RECENT NEWS
CNNMoney.com  Nov 5  Comment 
Read full story for latest details.
TheStreet.com  Nov 4  Comment 
NEW YORK (TheStreet) --Capital One Financial Corp. was issued a subpoena by the New York district attorney's office as part of an investigation into the company's subprime auto finance practices, Reuters reports. The financial services...
MarketWatch  Nov 3  Comment 
Only a quarter of domestic U.S. banks are in the business of originating subprime auto loans, a Federal Reserve survey released Monday showed. The Fed's senior loan officer survey found that only 19 of 76 domestic banks are in the subprime auto...
Yahoo  Oct 31  Comment 
Securities and Exchange Commission is investigating the subprime auto lending and securitization practices at No. 2 U.S. Since the start of the year, Ally has issued $2.75 billion in three deals of bonds backed by subprime auto loans, down from...
Financial Times  Oct 27  Comment 
Fed’s asset purchases have led investors to scrum for subprime assets
MarketWatch  Oct 23  Comment 
General Motors disclosed in a Securities and Exchange Commission filing that its GM Financial unit was served with additional investigative subpoenas to produce documents from state attorneys general and other governmental offices relating to its...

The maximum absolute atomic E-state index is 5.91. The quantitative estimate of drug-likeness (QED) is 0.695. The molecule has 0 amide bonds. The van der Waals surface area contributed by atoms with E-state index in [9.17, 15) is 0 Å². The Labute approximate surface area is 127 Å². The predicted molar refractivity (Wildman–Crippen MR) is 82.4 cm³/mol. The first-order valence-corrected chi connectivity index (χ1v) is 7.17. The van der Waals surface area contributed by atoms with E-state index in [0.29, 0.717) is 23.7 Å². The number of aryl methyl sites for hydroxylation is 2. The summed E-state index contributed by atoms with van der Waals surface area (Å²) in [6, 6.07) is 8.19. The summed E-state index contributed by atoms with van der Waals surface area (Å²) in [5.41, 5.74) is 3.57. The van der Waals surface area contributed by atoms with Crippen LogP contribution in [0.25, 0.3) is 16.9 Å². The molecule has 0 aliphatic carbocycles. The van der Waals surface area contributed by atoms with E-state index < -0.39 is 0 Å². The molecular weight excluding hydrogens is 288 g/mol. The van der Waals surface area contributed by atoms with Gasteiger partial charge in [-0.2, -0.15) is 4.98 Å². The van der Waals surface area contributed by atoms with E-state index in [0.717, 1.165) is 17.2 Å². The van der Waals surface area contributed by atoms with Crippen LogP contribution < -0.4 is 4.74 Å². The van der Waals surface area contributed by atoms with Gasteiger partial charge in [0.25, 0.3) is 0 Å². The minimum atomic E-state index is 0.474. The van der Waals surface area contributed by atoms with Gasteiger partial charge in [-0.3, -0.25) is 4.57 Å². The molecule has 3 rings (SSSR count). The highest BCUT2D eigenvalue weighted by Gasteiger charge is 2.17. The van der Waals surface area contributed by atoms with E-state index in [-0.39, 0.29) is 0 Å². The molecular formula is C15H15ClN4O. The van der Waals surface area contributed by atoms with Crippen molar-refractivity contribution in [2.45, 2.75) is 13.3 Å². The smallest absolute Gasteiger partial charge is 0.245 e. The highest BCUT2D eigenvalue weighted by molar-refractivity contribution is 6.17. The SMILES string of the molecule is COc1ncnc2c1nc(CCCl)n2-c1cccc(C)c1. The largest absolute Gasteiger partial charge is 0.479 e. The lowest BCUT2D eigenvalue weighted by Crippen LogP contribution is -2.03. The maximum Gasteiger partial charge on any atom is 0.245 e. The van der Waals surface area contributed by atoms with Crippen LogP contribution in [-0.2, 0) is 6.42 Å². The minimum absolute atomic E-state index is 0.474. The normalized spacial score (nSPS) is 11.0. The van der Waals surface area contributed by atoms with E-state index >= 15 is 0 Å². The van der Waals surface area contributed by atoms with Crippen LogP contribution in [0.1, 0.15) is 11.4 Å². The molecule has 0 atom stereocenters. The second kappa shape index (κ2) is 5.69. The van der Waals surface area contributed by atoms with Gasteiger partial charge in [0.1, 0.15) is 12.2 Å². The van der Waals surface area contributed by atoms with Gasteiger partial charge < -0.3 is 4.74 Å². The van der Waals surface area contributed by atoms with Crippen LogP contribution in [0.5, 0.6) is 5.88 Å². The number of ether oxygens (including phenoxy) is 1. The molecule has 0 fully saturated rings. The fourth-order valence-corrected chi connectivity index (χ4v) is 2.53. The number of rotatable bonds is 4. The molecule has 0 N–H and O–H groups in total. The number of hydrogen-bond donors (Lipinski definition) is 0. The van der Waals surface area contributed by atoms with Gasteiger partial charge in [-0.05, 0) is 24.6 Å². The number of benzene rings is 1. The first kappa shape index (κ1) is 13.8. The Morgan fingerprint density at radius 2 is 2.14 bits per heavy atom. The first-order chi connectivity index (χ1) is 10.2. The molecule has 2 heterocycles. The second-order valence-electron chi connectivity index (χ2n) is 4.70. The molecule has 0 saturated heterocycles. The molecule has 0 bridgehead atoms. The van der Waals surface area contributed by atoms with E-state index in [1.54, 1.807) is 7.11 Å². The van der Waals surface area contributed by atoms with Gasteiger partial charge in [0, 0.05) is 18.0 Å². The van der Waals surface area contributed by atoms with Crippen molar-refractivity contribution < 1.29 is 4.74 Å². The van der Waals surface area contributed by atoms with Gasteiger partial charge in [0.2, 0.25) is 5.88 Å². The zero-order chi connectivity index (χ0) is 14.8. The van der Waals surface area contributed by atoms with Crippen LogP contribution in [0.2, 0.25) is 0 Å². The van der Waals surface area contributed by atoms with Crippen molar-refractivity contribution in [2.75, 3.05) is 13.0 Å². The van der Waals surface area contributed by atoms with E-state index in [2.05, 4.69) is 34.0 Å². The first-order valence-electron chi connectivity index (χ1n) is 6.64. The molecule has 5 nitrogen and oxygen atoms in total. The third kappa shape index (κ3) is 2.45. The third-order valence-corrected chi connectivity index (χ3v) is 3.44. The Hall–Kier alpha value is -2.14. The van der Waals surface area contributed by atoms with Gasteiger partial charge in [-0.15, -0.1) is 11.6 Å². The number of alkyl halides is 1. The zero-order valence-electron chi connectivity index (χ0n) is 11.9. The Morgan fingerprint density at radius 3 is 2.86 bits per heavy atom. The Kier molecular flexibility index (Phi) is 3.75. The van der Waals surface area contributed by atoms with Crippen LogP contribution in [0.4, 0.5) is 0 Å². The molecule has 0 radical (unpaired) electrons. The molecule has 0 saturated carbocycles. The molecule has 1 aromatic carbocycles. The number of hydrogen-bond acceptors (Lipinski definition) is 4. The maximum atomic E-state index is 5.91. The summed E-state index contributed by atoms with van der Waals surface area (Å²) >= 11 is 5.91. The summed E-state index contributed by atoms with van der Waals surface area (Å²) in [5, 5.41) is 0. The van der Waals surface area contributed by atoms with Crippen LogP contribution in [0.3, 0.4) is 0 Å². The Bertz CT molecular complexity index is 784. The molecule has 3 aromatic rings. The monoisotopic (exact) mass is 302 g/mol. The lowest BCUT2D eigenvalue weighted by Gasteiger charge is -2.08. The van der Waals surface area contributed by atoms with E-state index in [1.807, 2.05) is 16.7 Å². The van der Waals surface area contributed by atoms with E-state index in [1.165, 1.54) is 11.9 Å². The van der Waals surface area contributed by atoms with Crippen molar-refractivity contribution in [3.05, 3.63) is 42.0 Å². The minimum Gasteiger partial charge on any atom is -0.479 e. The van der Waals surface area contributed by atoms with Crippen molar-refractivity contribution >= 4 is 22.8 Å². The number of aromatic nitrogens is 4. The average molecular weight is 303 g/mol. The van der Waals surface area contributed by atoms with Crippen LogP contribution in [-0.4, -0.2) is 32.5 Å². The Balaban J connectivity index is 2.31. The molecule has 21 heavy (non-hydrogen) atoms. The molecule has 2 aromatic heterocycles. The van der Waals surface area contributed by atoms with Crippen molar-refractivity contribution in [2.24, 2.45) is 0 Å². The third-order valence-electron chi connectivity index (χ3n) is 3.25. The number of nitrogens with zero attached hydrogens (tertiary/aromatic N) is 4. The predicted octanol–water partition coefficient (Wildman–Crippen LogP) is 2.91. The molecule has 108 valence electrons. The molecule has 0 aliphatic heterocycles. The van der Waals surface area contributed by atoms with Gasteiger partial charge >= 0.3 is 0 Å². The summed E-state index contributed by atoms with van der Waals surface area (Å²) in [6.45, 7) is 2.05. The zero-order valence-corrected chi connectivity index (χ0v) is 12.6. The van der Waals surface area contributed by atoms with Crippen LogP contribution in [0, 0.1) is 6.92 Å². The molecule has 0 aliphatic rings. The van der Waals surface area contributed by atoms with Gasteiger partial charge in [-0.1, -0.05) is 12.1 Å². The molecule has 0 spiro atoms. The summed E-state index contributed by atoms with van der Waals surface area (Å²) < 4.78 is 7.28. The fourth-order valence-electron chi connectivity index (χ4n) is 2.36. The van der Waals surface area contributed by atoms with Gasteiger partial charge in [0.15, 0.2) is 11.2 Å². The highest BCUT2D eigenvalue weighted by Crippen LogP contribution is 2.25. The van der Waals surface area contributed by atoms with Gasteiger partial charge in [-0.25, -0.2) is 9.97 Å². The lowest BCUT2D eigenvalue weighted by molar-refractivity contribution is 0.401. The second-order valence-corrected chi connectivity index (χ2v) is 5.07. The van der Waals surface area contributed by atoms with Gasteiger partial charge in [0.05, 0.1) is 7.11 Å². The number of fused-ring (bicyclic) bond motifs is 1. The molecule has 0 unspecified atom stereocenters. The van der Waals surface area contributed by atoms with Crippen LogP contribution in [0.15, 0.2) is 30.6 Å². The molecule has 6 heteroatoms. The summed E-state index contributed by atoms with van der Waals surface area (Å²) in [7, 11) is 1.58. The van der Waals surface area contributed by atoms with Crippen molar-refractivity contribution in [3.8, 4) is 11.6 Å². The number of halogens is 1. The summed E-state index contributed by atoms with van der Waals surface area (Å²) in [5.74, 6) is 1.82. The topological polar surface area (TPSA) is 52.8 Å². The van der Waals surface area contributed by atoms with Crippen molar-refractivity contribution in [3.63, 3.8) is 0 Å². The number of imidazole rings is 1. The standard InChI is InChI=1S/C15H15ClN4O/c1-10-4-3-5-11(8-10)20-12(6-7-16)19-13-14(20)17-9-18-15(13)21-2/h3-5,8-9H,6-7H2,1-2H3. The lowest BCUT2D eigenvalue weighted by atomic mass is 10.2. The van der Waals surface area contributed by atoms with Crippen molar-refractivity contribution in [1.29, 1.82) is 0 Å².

What happened blaicasly was because of assuming that a trend was permanent. In the financial world, this is a form of mental disorder. Trends are why anyone could be a day-trader and make money, for a while. Their impermanence is why anyone that didn't get out of that in time lost their shirts. The subprime loans were designed to churn the loans. You had loans that were fixed for usually two years, then would become variable. The whole intent was for the borrower to refinance in two years, again generating all of the bank's new-loan fees. The trend for real estate to appreciate rapidly was counted on to continue to keep this attractive for the borrower. Borrow 100 with 5k in costs to pay off a loan of 95, wait two years, borrow 105k with 5k in costs to pay off a loan of 100, wait two years, borrow 110k with 5k in costs to pay off a loan of 105 but then the trend didn't cooperate by giving a home value of 110k, and the balloon broke. People still had the same house they did, but now a loan for more than they originally paid for it, and they can't get refinancing, and can't sell it for what they owe. Trends are temporary. People that think otherwise will eventually lose money. Now, how do you know when a trend is coming to an end? There's a story about the Crash of '29 about a broker who was getting a shoe shine, and the shoe shiner gave him a hot tip on a stock. He realized that when shoe shine boys were giving stock tips, the market was about to crash and he got out. During the day-trader era, there were stories about bus drivers and janitors making huge money in day-trading, just before that went south. How many times have YOU seen people offering to help people get loans in their answers right here on Yahoo, offers totally unconnected to the question being asked? It was a trend. Now it's not.

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